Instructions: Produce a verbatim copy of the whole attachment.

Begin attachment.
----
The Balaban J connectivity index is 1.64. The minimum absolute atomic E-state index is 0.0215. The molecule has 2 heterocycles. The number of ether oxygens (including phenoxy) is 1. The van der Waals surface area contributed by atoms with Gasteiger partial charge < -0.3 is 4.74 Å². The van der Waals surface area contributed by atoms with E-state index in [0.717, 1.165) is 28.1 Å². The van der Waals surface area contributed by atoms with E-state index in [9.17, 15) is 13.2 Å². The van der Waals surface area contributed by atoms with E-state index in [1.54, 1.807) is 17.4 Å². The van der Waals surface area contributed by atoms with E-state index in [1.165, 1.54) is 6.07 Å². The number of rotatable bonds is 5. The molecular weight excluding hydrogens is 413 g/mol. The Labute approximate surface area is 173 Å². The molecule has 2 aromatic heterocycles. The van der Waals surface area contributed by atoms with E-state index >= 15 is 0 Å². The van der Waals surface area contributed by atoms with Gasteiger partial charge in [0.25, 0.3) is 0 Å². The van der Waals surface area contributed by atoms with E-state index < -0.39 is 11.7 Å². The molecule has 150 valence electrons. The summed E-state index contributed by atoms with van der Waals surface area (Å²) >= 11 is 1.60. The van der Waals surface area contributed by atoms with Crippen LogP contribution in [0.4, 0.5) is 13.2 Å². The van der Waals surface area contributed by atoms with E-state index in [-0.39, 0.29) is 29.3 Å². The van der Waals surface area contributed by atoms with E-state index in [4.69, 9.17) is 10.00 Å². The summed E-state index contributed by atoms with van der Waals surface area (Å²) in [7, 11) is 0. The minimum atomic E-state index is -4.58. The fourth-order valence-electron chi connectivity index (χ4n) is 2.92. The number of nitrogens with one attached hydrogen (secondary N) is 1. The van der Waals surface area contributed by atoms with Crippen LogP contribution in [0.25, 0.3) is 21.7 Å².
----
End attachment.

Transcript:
The Balaban J connectivity index is 1.64. The minimum absolute atomic E-state index is 0.0215. The molecule has 2 heterocycles. The number of ether oxygens (including phenoxy) is 1. The van der Waals surface area contributed by atoms with Gasteiger partial charge < -0.3 is 4.74 Å². The van der Waals surface area contributed by atoms with E-state index in [0.717, 1.165) is 28.1 Å². The van der Waals surface area contributed by atoms with E-state index in [9.17, 15) is 13.2 Å². The van der Waals surface area contributed by atoms with E-state index in [1.54, 1.807) is 17.4 Å². The van der Waals surface area contributed by atoms with E-state index in [1.165, 1.54) is 6.07 Å². The number of rotatable bonds is 5. The molecular weight excluding hydrogens is 413 g/mol. The Labute approximate surface area is 173 Å². The molecule has 2 aromatic heterocycles. The van der Waals surface area contributed by atoms with E-state index >= 15 is 0 Å². The van der Waals surface area contributed by atoms with Gasteiger partial charge in [0.25, 0.3) is 0 Å². The van der Waals surface area contributed by atoms with E-state index < -0.39 is 11.7 Å². The molecule has 150 valence electrons. The summed E-state index contributed by atoms with van der Waals surface area (Å²) >= 11 is 1.60. The van der Waals surface area contributed by atoms with Crippen LogP contribution in [0.4, 0.5) is 13.2 Å². The van der Waals surface area contributed by atoms with E-state index in [-0.39, 0.29) is 29.3 Å². The van der Waals surface area contributed by atoms with E-state index in [4.69, 9.17) is 10.00 Å². The summed E-state index contributed by atoms with van der Waals surface area (Å²) in [7, 11) is 0. The minimum atomic E-state index is -4.58. The fourth-order valence-electron chi connectivity index (χ4n) is 2.92. The number of nitrogens with one attached hydrogen (secondary N) is 1. The van der Waals surface area contributed by atoms with Crippen LogP contribution in [0.25, 0.3) is 21.7 Å².